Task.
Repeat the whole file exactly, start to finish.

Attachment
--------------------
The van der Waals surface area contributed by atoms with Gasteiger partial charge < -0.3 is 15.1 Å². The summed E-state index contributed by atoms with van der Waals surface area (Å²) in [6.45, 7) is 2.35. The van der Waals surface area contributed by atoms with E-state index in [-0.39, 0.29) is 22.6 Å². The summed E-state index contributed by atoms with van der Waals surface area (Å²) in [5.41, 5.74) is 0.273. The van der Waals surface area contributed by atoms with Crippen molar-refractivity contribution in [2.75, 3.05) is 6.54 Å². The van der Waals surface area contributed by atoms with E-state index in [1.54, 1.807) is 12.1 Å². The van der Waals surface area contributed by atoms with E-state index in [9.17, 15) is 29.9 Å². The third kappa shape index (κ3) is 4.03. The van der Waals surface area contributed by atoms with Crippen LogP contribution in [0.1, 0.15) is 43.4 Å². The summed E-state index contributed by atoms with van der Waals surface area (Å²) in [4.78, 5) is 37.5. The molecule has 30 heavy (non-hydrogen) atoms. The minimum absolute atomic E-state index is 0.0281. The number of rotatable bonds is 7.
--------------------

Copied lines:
The van der Waals surface area contributed by atoms with Gasteiger partial charge < -0.3 is 15.1 Å². The summed E-state index contributed by atoms with van der Waals surface area (Å²) in [6.45, 7) is 2.35. The van der Waals surface area contributed by atoms with E-state index in [-0.39, 0.29) is 22.6 Å². The summed E-state index contributed by atoms with van der Waals surface area (Å²) in [5.41, 5.74) is 0.273. The van der Waals surface area contributed by atoms with Crippen molar-refractivity contribution in [2.75, 3.05) is 6.54 Å². The van der Waals surface area contributed by atoms with E-state index in [1.54, 1.807) is 12.1 Å². The van der Waals surface area contributed by atoms with E-state index in [9.17, 15) is 29.9 Å². The third kappa shape index (κ3) is 4.03. The van der Waals surface area contributed by atoms with Crippen LogP contribution in [0.1, 0.15) is 43.4 Å². The summed E-state index contributed by atoms with van der Waals surface area (Å²) in [4.78, 5) is 37.5. The molecule has 30 heavy (non-hydrogen) atoms. The minimum absolute atomic E-state index is 0.0281. The number of rotatable bonds is 7.